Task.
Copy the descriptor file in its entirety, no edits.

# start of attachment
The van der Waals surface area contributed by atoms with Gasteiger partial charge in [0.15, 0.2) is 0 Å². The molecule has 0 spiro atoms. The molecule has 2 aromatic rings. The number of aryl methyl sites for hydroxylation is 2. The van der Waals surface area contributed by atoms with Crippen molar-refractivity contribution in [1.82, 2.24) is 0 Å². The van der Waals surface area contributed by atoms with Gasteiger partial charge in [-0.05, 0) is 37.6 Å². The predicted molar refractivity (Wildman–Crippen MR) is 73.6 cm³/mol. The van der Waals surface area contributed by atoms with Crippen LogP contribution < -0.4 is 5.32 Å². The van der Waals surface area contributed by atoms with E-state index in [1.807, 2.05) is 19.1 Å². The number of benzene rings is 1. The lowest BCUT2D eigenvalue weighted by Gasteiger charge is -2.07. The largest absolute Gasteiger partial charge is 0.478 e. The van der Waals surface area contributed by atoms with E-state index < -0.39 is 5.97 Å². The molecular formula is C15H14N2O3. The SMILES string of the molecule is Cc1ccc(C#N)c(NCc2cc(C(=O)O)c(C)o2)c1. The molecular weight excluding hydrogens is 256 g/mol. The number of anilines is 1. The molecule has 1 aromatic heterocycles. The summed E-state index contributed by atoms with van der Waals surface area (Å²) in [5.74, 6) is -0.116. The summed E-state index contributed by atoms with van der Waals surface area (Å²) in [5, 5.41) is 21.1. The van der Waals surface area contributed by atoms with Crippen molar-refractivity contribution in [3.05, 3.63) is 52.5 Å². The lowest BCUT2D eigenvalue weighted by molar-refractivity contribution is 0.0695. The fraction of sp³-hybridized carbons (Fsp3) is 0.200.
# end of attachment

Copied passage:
The van der Waals surface area contributed by atoms with Gasteiger partial charge in [0.15, 0.2) is 0 Å². The molecule has 0 spiro atoms. The molecule has 2 aromatic rings. The number of aryl methyl sites for hydroxylation is 2. The van der Waals surface area contributed by atoms with Crippen molar-refractivity contribution in [1.82, 2.24) is 0 Å². The van der Waals surface area contributed by atoms with Gasteiger partial charge in [-0.05, 0) is 37.6 Å². The predicted molar refractivity (Wildman–Crippen MR) is 73.6 cm³/mol. The van der Waals surface area contributed by atoms with Crippen LogP contribution < -0.4 is 5.32 Å². The van der Waals surface area contributed by atoms with E-state index in [1.807, 2.05) is 19.1 Å². The number of benzene rings is 1. The lowest BCUT2D eigenvalue weighted by Gasteiger charge is -2.07. The largest absolute Gasteiger partial charge is 0.478 e. The van der Waals surface area contributed by atoms with E-state index < -0.39 is 5.97 Å². The molecular formula is C15H14N2O3. The SMILES string of the molecule is Cc1ccc(C#N)c(NCc2cc(C(=O)O)c(C)o2)c1. The molecular weight excluding hydrogens is 256 g/mol. The number of anilines is 1. The molecule has 1 aromatic heterocycles. The summed E-state index contributed by atoms with van der Waals surface area (Å²) in [5.74, 6) is -0.116. The summed E-state index contributed by atoms with van der Waals surface area (Å²) in [5, 5.41) is 21.1. The van der Waals surface area contributed by atoms with Crippen molar-refractivity contribution in [3.05, 3.63) is 52.5 Å². The lowest BCUT2D eigenvalue weighted by molar-refractivity contribution is 0.0695. The fraction of sp³-hybridized carbons (Fsp3) is 0.200.